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Charles Dickens | Biography

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Charles Dickens was born into a middle-class family in Portsmouth, England, on February 7, 1812. His family moved to London in 1822. Although his father had a well-paid job, he was a big spender and the family was often in financial difficulty. A mediocre student, Dickens left school at age 15 to take a job as a clerk in a law office. After learning shorthand, he found employment as a reporter at Doctor's Commons Courts and then went on to become a newspaper reporter.

Dickens began to publish essays and stories in magazines and newspapers in 1833. That same year he also published his first novel, The Pickwick Papers, as a monthly serial. He soon became a full-time novelist, and his popularity grew along with his list of novels.

In 1836 Dickens married Catherine Hogarth, with whom he had 10 children. From 1840 to 1845 Dickens and his large family spent time living in Italy, Switzerland, and France. Dickens hinted to his friend John Forster in the mid-1850s that the marriage was unhappy. In 1857 Dickens met a young actress, Ellen Ternan, and began an affair with her. The relationship was kept secret, but Dickens publicly separated from Catherine the next year.

Dickens was a tireless worker with boundless energy. In addition to producing novels, he founded and edited a weekly magazine, acted with an amateur theatrical group, and gave speeches in support of causes and charities. With the financial help of Angela Burdett-Coutts, Dickens set up a reform school for delinquent girls, which he directed for more than 10 years. In 1858 Dickens began to give public readings of his novels, making use of his acting experience. The readings were very popular, and he embarked on tours throughout England and even the United States (1867-68). After publishing David Copperfield in 1850, Dickens went on to write seven more novels.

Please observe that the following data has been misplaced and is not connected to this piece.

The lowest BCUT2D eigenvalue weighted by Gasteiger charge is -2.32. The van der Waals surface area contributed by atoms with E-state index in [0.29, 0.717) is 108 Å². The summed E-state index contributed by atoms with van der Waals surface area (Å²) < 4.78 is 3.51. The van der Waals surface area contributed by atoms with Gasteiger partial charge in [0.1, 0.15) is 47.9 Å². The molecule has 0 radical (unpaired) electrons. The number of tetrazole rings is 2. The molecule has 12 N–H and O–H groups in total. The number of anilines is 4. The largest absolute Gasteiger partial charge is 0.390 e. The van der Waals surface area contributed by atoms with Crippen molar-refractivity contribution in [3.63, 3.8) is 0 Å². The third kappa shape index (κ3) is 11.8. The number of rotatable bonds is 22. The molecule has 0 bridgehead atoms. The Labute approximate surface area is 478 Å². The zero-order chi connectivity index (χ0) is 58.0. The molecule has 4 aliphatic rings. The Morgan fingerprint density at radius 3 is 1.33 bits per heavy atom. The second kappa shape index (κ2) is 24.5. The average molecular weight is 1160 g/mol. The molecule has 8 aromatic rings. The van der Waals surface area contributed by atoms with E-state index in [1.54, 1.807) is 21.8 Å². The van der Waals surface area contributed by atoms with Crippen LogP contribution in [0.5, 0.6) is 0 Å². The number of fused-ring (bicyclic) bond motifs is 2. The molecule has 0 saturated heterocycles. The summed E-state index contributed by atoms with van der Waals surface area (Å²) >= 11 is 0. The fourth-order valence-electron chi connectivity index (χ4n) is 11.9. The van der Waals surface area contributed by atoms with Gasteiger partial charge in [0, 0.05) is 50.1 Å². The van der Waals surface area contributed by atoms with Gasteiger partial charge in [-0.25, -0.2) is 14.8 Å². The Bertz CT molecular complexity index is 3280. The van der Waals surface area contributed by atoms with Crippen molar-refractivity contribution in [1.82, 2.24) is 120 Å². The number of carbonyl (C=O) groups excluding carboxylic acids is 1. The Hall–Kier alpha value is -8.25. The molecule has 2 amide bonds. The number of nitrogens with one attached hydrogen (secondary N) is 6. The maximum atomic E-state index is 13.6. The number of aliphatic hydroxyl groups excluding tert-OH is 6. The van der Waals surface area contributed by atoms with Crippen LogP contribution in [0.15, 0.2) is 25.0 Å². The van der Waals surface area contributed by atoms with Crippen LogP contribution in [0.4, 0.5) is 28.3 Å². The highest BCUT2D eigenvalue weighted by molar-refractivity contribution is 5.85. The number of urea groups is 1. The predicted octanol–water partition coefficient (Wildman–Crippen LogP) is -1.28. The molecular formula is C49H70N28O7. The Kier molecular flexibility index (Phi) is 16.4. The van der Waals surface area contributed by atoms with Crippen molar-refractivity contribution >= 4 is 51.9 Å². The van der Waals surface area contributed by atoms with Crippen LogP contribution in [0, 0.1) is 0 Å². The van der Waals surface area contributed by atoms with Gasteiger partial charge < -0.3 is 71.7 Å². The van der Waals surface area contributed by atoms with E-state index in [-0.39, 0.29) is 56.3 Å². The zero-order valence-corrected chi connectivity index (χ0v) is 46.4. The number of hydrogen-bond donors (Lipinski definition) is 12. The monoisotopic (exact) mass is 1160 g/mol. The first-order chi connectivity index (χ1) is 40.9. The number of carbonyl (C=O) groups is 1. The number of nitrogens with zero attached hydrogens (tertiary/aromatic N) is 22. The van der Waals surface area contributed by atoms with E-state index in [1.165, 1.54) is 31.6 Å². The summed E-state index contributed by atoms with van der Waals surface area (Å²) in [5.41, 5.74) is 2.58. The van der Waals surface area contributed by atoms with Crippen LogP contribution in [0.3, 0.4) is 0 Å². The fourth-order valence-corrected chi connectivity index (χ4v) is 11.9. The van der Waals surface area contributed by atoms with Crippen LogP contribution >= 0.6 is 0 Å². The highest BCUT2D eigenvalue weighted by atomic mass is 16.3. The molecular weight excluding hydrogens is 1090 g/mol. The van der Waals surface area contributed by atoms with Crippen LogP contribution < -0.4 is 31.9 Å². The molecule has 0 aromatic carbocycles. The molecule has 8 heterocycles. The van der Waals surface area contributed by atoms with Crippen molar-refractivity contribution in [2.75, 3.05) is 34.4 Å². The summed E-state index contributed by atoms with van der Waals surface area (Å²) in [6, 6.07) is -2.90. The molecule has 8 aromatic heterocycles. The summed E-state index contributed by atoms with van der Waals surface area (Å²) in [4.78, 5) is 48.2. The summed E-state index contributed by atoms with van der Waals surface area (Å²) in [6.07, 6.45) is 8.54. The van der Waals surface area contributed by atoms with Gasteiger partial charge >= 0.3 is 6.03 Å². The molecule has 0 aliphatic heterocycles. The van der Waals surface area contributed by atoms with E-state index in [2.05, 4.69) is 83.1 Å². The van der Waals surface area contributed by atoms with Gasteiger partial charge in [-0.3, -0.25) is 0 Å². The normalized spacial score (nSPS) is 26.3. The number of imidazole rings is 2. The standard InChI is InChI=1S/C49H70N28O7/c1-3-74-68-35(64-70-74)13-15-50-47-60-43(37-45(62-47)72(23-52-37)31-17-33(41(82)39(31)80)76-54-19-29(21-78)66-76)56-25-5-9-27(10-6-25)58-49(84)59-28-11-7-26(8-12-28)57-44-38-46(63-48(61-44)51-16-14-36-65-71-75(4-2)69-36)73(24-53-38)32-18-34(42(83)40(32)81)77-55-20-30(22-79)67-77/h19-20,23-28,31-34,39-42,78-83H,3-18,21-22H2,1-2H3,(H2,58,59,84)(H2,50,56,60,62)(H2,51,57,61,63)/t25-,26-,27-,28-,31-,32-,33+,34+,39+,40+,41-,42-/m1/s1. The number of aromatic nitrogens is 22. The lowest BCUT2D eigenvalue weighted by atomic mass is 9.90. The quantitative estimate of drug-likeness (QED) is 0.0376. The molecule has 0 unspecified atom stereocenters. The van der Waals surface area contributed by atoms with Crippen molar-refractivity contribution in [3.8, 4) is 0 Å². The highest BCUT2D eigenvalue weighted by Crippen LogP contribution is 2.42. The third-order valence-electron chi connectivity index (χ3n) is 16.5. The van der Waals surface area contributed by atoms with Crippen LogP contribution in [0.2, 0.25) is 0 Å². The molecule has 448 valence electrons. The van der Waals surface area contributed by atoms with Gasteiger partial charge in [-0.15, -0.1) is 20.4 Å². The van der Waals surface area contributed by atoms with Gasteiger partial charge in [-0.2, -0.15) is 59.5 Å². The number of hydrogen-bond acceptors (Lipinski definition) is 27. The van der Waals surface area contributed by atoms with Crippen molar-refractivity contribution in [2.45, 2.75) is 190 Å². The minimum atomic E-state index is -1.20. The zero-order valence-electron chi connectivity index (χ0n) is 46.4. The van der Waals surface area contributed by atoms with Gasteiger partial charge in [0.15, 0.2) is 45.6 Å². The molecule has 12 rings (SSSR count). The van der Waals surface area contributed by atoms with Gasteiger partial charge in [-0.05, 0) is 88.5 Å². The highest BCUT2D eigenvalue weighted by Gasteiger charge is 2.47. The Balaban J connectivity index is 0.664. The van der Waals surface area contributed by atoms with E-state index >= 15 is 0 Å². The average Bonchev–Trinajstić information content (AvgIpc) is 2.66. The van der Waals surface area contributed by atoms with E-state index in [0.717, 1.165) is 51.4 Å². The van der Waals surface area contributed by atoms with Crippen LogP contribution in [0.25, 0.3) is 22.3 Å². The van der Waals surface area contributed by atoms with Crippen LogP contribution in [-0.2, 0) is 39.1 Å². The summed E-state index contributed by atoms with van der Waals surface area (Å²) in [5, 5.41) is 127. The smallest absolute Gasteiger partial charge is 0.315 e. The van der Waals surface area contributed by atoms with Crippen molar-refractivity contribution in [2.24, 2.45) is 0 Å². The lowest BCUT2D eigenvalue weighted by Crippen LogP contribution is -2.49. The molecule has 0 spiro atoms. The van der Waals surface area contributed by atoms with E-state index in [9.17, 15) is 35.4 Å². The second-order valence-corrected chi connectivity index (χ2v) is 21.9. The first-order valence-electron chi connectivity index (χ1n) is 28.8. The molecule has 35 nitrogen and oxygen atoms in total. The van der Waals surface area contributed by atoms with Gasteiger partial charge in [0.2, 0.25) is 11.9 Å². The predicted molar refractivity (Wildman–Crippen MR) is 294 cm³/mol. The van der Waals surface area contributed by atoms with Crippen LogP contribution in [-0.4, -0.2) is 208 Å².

When David Copperfield was first published in serial installments in 1849-50, Charles Dickens, age 38, had already achieved worldwide acclaim and was England's most popular novelist. David Copperfield received high praise for its brilliant evocation of childhood through the eyes of young Davy Copperfield. H.F. Chorley's 1850 review of the novel in The Athenaeum was filled with praise, but he did quibble about "one or two strained incidents and forced scenes," which he felt were too typical of popular Victorian melodrama.

Although Dickens's novels remained popular, critical acclaim for his work began to decline after his death from a stroke on June 9, 1870. The 1940s saw a revival of critical interest and appreciation, and by the centenary of his death in 1970, Dickens gained a reputation in English literature almost on par with William Shakespeare. David Copperfield continues to be one of Dickens's most popular novels, along with The Pickwick Papers, Oliver Twist, Great Expectations, and A Christmas Carol. The popularity of this 19th-century novel has continued into the 21st century, providing inspiration for films, TV miniseries, and stage productions. The novel has consistently ranked highly on multiple lists of the best English novels.

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